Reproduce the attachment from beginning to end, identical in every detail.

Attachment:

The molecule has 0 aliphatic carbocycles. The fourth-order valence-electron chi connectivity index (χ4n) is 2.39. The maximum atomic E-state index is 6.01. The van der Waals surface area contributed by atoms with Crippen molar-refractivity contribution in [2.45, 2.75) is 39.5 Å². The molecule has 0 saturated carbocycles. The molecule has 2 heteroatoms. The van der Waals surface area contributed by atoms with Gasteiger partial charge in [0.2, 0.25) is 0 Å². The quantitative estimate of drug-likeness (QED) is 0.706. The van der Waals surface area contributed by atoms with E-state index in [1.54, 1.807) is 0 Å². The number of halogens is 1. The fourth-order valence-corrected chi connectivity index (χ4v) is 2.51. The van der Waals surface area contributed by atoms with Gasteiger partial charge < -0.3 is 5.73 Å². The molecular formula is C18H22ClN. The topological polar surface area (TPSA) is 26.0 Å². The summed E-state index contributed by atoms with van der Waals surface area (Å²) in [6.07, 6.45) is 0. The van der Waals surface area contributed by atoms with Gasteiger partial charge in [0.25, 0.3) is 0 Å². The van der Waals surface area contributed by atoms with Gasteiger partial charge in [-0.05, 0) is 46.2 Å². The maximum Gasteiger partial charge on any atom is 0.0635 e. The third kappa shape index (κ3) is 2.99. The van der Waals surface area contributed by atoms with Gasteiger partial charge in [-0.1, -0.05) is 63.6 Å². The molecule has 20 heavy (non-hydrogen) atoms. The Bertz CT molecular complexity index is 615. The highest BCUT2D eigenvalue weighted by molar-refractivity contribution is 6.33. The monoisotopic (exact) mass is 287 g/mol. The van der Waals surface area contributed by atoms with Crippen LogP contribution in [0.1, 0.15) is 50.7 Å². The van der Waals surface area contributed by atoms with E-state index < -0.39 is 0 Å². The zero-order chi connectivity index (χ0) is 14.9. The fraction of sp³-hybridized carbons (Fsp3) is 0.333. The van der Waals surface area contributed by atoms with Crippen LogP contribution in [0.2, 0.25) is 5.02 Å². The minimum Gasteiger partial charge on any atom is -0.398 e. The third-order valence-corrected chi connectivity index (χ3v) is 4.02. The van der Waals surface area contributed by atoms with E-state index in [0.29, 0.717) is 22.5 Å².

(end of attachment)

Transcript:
The molecule has 0 aliphatic carbocycles. The fourth-order valence-electron chi connectivity index (χ4n) is 2.39. The maximum atomic E-state index is 6.01. The van der Waals surface area contributed by atoms with Crippen molar-refractivity contribution in [2.45, 2.75) is 39.5 Å². The molecule has 0 saturated carbocycles. The molecule has 2 heteroatoms. The van der Waals surface area contributed by atoms with Gasteiger partial charge in [0.2, 0.25) is 0 Å². The quantitative estimate of drug-likeness (QED) is 0.706. The van der Waals surface area contributed by atoms with E-state index in [1.54, 1.807) is 0 Å². The number of halogens is 1. The fourth-order valence-corrected chi connectivity index (χ4v) is 2.51. The van der Waals surface area contributed by atoms with Gasteiger partial charge < -0.3 is 5.73 Å². The molecular formula is C18H22ClN. The topological polar surface area (TPSA) is 26.0 Å². The summed E-state index contributed by atoms with van der Waals surface area (Å²) in [6.07, 6.45) is 0. The van der Waals surface area contributed by atoms with Gasteiger partial charge in [0.25, 0.3) is 0 Å². The van der Waals surface area contributed by atoms with Gasteiger partial charge in [-0.05, 0) is 46.2 Å². The maximum Gasteiger partial charge on any atom is 0.0635 e. The third kappa shape index (κ3) is 2.99. The van der Waals surface area contributed by atoms with Gasteiger partial charge in [-0.1, -0.05) is 63.6 Å². The molecule has 20 heavy (non-hydrogen) atoms. The Bertz CT molecular complexity index is 615. The highest BCUT2D eigenvalue weighted by molar-refractivity contribution is 6.33. The monoisotopic (exact) mass is 287 g/mol. The van der Waals surface area contributed by atoms with Crippen LogP contribution in [0.1, 0.15) is 50.7 Å². The van der Waals surface area contributed by atoms with E-state index < -0.39 is 0 Å². The zero-order chi connectivity index (χ0) is 14.9. The fraction of sp³-hybridized carbons (Fsp3) is 0.333. The van der Waals surface area contributed by atoms with Crippen LogP contribution in [0.2, 0.25) is 5.02 Å². The minimum Gasteiger partial charge on any atom is -0.398 e. The third-order valence-corrected chi connectivity index (χ3v) is 4.02. The van der Waals surface area contributed by atoms with E-state index in [0.29, 0.717) is 22.5 Å².